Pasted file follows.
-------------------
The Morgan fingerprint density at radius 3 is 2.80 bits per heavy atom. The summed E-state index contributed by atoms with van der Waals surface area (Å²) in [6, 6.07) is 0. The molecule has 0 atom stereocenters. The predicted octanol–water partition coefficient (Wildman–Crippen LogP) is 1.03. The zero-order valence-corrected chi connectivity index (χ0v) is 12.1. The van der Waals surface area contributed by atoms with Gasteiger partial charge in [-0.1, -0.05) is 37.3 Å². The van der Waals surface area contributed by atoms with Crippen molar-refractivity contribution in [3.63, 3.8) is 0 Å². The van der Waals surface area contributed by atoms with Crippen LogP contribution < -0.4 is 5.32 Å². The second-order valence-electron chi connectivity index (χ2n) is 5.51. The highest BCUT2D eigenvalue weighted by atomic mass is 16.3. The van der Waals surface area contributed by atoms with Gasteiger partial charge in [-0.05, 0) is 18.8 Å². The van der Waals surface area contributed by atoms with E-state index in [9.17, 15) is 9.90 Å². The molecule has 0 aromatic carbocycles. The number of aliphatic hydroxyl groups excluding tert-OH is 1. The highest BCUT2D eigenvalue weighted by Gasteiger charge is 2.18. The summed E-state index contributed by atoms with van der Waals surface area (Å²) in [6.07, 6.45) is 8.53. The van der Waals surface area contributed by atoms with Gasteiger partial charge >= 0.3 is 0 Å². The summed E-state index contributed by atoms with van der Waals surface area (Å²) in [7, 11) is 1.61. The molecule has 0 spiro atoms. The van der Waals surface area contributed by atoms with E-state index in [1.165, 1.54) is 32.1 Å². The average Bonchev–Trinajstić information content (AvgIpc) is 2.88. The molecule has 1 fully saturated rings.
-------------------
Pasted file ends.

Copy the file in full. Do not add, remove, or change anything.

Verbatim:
The Morgan fingerprint density at radius 3 is 2.80 bits per heavy atom. The summed E-state index contributed by atoms with van der Waals surface area (Å²) in [6, 6.07) is 0. The molecule has 0 atom stereocenters. The predicted octanol–water partition coefficient (Wildman–Crippen LogP) is 1.03. The zero-order valence-corrected chi connectivity index (χ0v) is 12.1. The van der Waals surface area contributed by atoms with Gasteiger partial charge in [-0.1, -0.05) is 37.3 Å². The van der Waals surface area contributed by atoms with Crippen molar-refractivity contribution in [3.63, 3.8) is 0 Å². The van der Waals surface area contributed by atoms with Crippen LogP contribution < -0.4 is 5.32 Å². The second-order valence-electron chi connectivity index (χ2n) is 5.51. The highest BCUT2D eigenvalue weighted by atomic mass is 16.3. The van der Waals surface area contributed by atoms with Gasteiger partial charge in [-0.05, 0) is 18.8 Å². The van der Waals surface area contributed by atoms with E-state index in [9.17, 15) is 9.90 Å². The molecule has 0 aromatic carbocycles. The number of aliphatic hydroxyl groups excluding tert-OH is 1. The highest BCUT2D eigenvalue weighted by Gasteiger charge is 2.18. The summed E-state index contributed by atoms with van der Waals surface area (Å²) in [6.07, 6.45) is 8.53. The van der Waals surface area contributed by atoms with Gasteiger partial charge >= 0.3 is 0 Å². The summed E-state index contributed by atoms with van der Waals surface area (Å²) in [7, 11) is 1.61. The molecule has 0 spiro atoms. The van der Waals surface area contributed by atoms with E-state index in [1.165, 1.54) is 32.1 Å². The average Bonchev–Trinajstić information content (AvgIpc) is 2.88. The molecule has 1 fully saturated rings.